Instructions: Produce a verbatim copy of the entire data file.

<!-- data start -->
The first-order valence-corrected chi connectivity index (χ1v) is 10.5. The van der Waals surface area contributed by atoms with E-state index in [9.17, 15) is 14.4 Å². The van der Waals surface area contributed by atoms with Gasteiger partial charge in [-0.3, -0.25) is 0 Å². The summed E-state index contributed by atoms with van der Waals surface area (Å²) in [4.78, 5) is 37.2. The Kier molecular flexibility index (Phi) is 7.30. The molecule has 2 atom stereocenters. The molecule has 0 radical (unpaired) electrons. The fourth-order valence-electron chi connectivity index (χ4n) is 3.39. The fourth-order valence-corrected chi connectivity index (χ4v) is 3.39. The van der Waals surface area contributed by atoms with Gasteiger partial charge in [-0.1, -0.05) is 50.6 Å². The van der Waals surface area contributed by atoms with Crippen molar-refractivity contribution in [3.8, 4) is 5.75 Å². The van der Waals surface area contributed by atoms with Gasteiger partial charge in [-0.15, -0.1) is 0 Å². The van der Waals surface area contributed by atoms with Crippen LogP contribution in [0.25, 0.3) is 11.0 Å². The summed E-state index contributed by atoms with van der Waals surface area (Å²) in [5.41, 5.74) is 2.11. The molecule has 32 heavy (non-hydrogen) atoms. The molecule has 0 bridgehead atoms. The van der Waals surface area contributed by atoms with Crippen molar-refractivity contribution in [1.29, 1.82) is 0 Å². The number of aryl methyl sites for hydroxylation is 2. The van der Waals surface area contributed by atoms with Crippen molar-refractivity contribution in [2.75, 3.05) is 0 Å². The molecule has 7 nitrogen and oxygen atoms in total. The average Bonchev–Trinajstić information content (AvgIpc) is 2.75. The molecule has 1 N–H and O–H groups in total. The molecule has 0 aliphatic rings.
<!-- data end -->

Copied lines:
The first-order valence-corrected chi connectivity index (χ1v) is 10.5. The van der Waals surface area contributed by atoms with E-state index in [9.17, 15) is 14.4 Å². The van der Waals surface area contributed by atoms with Gasteiger partial charge in [-0.3, -0.25) is 0 Å². The summed E-state index contributed by atoms with van der Waals surface area (Å²) in [4.78, 5) is 37.2. The Kier molecular flexibility index (Phi) is 7.30. The molecule has 2 atom stereocenters. The molecule has 0 radical (unpaired) electrons. The fourth-order valence-electron chi connectivity index (χ4n) is 3.39. The fourth-order valence-corrected chi connectivity index (χ4v) is 3.39. The van der Waals surface area contributed by atoms with Gasteiger partial charge in [-0.1, -0.05) is 50.6 Å². The van der Waals surface area contributed by atoms with Crippen molar-refractivity contribution in [3.8, 4) is 5.75 Å². The van der Waals surface area contributed by atoms with Gasteiger partial charge in [-0.15, -0.1) is 0 Å². The van der Waals surface area contributed by atoms with Crippen LogP contribution in [0.25, 0.3) is 11.0 Å². The summed E-state index contributed by atoms with van der Waals surface area (Å²) in [5.41, 5.74) is 2.11. The molecule has 32 heavy (non-hydrogen) atoms. The molecule has 0 bridgehead atoms. The van der Waals surface area contributed by atoms with Crippen molar-refractivity contribution in [1.29, 1.82) is 0 Å². The number of aryl methyl sites for hydroxylation is 2. The van der Waals surface area contributed by atoms with Crippen molar-refractivity contribution in [2.75, 3.05) is 0 Å². The molecule has 7 nitrogen and oxygen atoms in total. The average Bonchev–Trinajstić information content (AvgIpc) is 2.75. The molecule has 1 N–H and O–H groups in total. The molecule has 0 aliphatic rings.